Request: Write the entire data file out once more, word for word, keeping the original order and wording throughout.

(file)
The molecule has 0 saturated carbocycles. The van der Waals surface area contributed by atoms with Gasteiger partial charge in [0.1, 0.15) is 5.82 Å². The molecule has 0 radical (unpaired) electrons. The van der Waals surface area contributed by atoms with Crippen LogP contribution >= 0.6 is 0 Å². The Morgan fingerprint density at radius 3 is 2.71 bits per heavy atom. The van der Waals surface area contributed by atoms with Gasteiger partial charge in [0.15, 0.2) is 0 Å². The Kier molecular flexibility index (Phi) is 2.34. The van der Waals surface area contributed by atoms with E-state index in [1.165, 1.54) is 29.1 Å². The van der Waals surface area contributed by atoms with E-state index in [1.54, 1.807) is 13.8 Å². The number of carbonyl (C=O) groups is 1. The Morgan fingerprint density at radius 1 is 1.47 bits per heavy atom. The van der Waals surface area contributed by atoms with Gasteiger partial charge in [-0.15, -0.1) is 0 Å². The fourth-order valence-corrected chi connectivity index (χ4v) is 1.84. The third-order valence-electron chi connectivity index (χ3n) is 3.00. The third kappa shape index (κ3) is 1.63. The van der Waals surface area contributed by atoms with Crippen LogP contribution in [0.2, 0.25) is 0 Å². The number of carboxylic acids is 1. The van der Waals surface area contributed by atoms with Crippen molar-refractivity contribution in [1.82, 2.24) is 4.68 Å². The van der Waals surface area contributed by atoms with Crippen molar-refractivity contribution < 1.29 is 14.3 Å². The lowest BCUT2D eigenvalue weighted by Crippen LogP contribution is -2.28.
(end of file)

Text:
The molecule has 0 saturated carbocycles. The van der Waals surface area contributed by atoms with Gasteiger partial charge in [0.1, 0.15) is 5.82 Å². The molecule has 0 radical (unpaired) electrons. The van der Waals surface area contributed by atoms with Crippen LogP contribution >= 0.6 is 0 Å². The Morgan fingerprint density at radius 3 is 2.71 bits per heavy atom. The van der Waals surface area contributed by atoms with Gasteiger partial charge in [0.15, 0.2) is 0 Å². The Kier molecular flexibility index (Phi) is 2.34. The van der Waals surface area contributed by atoms with E-state index in [1.165, 1.54) is 29.1 Å². The van der Waals surface area contributed by atoms with E-state index in [1.54, 1.807) is 13.8 Å². The number of carbonyl (C=O) groups is 1. The Morgan fingerprint density at radius 1 is 1.47 bits per heavy atom. The van der Waals surface area contributed by atoms with Gasteiger partial charge in [-0.15, -0.1) is 0 Å². The fourth-order valence-corrected chi connectivity index (χ4v) is 1.84. The third-order valence-electron chi connectivity index (χ3n) is 3.00. The third kappa shape index (κ3) is 1.63. The van der Waals surface area contributed by atoms with Crippen LogP contribution in [0.2, 0.25) is 0 Å². The number of carboxylic acids is 1. The van der Waals surface area contributed by atoms with Crippen molar-refractivity contribution in [1.82, 2.24) is 4.68 Å². The van der Waals surface area contributed by atoms with Crippen molar-refractivity contribution < 1.29 is 14.3 Å². The lowest BCUT2D eigenvalue weighted by Crippen LogP contribution is -2.28.